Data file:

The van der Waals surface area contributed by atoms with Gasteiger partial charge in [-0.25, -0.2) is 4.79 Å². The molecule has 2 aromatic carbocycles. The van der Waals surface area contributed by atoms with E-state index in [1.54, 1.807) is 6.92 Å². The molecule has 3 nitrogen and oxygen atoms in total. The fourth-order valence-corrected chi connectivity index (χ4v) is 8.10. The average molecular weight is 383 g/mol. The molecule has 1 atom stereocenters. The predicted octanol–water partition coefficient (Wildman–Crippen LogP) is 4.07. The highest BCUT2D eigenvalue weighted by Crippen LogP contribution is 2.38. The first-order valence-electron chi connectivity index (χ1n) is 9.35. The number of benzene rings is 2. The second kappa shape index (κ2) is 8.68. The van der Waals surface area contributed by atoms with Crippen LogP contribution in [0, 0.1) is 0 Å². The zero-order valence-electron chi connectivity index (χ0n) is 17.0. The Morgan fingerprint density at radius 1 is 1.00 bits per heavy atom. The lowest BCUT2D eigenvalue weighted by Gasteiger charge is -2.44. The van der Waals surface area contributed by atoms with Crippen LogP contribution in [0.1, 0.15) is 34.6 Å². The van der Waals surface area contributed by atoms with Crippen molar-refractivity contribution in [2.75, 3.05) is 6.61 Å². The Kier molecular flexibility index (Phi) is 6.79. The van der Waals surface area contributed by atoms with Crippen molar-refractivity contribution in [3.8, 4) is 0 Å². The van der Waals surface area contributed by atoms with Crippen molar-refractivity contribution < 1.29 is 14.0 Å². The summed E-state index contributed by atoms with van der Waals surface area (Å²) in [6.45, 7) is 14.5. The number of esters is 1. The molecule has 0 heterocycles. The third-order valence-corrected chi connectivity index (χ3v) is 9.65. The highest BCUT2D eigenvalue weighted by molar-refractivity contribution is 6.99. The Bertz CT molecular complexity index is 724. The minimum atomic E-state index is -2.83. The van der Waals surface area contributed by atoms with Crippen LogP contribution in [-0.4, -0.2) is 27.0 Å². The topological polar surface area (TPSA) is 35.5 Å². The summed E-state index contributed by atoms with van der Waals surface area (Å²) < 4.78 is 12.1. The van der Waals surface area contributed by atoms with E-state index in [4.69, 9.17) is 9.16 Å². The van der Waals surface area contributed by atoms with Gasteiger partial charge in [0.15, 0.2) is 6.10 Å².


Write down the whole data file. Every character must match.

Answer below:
The van der Waals surface area contributed by atoms with Gasteiger partial charge in [-0.25, -0.2) is 4.79 Å². The molecule has 2 aromatic carbocycles. The van der Waals surface area contributed by atoms with E-state index in [1.54, 1.807) is 6.92 Å². The molecule has 3 nitrogen and oxygen atoms in total. The fourth-order valence-corrected chi connectivity index (χ4v) is 8.10. The average molecular weight is 383 g/mol. The molecule has 1 atom stereocenters. The predicted octanol–water partition coefficient (Wildman–Crippen LogP) is 4.07. The highest BCUT2D eigenvalue weighted by Crippen LogP contribution is 2.38. The first-order valence-electron chi connectivity index (χ1n) is 9.35. The number of benzene rings is 2. The second kappa shape index (κ2) is 8.68. The van der Waals surface area contributed by atoms with Crippen LogP contribution in [0, 0.1) is 0 Å². The zero-order valence-electron chi connectivity index (χ0n) is 17.0. The Morgan fingerprint density at radius 1 is 1.00 bits per heavy atom. The lowest BCUT2D eigenvalue weighted by Gasteiger charge is -2.44. The van der Waals surface area contributed by atoms with Crippen LogP contribution in [0.1, 0.15) is 34.6 Å². The van der Waals surface area contributed by atoms with Crippen molar-refractivity contribution in [2.75, 3.05) is 6.61 Å². The Kier molecular flexibility index (Phi) is 6.79. The van der Waals surface area contributed by atoms with Crippen molar-refractivity contribution in [3.8, 4) is 0 Å². The van der Waals surface area contributed by atoms with Crippen molar-refractivity contribution < 1.29 is 14.0 Å². The summed E-state index contributed by atoms with van der Waals surface area (Å²) in [6.45, 7) is 14.5. The number of esters is 1. The molecule has 0 heterocycles. The third-order valence-corrected chi connectivity index (χ3v) is 9.65. The highest BCUT2D eigenvalue weighted by molar-refractivity contribution is 6.99. The Bertz CT molecular complexity index is 724. The minimum atomic E-state index is -2.83. The van der Waals surface area contributed by atoms with Crippen LogP contribution in [-0.4, -0.2) is 27.0 Å². The topological polar surface area (TPSA) is 35.5 Å². The summed E-state index contributed by atoms with van der Waals surface area (Å²) < 4.78 is 12.1. The van der Waals surface area contributed by atoms with E-state index in [4.69, 9.17) is 9.16 Å². The van der Waals surface area contributed by atoms with Gasteiger partial charge in [0.15, 0.2) is 6.10 Å².